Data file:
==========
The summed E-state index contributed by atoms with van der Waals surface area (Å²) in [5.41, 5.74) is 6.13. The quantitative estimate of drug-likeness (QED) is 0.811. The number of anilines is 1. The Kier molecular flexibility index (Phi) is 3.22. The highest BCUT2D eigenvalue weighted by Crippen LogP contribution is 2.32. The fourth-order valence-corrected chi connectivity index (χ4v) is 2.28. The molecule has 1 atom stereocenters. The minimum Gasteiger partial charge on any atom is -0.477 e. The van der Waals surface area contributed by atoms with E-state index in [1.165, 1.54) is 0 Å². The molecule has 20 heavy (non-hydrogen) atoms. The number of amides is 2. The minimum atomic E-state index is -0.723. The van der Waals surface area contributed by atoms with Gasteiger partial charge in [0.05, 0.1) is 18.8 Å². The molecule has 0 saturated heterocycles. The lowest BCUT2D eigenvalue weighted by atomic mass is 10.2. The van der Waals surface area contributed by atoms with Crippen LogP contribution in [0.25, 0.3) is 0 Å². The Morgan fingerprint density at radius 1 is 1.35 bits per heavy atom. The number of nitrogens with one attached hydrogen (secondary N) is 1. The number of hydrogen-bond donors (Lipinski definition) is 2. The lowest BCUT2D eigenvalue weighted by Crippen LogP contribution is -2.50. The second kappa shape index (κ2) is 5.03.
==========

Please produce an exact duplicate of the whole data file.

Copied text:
The summed E-state index contributed by atoms with van der Waals surface area (Å²) in [5.41, 5.74) is 6.13. The quantitative estimate of drug-likeness (QED) is 0.811. The number of anilines is 1. The Kier molecular flexibility index (Phi) is 3.22. The highest BCUT2D eigenvalue weighted by Crippen LogP contribution is 2.32. The fourth-order valence-corrected chi connectivity index (χ4v) is 2.28. The molecule has 1 atom stereocenters. The minimum Gasteiger partial charge on any atom is -0.477 e. The van der Waals surface area contributed by atoms with E-state index in [1.165, 1.54) is 0 Å². The molecule has 20 heavy (non-hydrogen) atoms. The number of amides is 2. The minimum atomic E-state index is -0.723. The van der Waals surface area contributed by atoms with Gasteiger partial charge in [0.05, 0.1) is 18.8 Å². The molecule has 0 saturated heterocycles. The lowest BCUT2D eigenvalue weighted by atomic mass is 10.2. The van der Waals surface area contributed by atoms with Crippen LogP contribution in [0.25, 0.3) is 0 Å². The Morgan fingerprint density at radius 1 is 1.35 bits per heavy atom. The number of nitrogens with one attached hydrogen (secondary N) is 1. The number of hydrogen-bond donors (Lipinski definition) is 2. The lowest BCUT2D eigenvalue weighted by Crippen LogP contribution is -2.50. The second kappa shape index (κ2) is 5.03.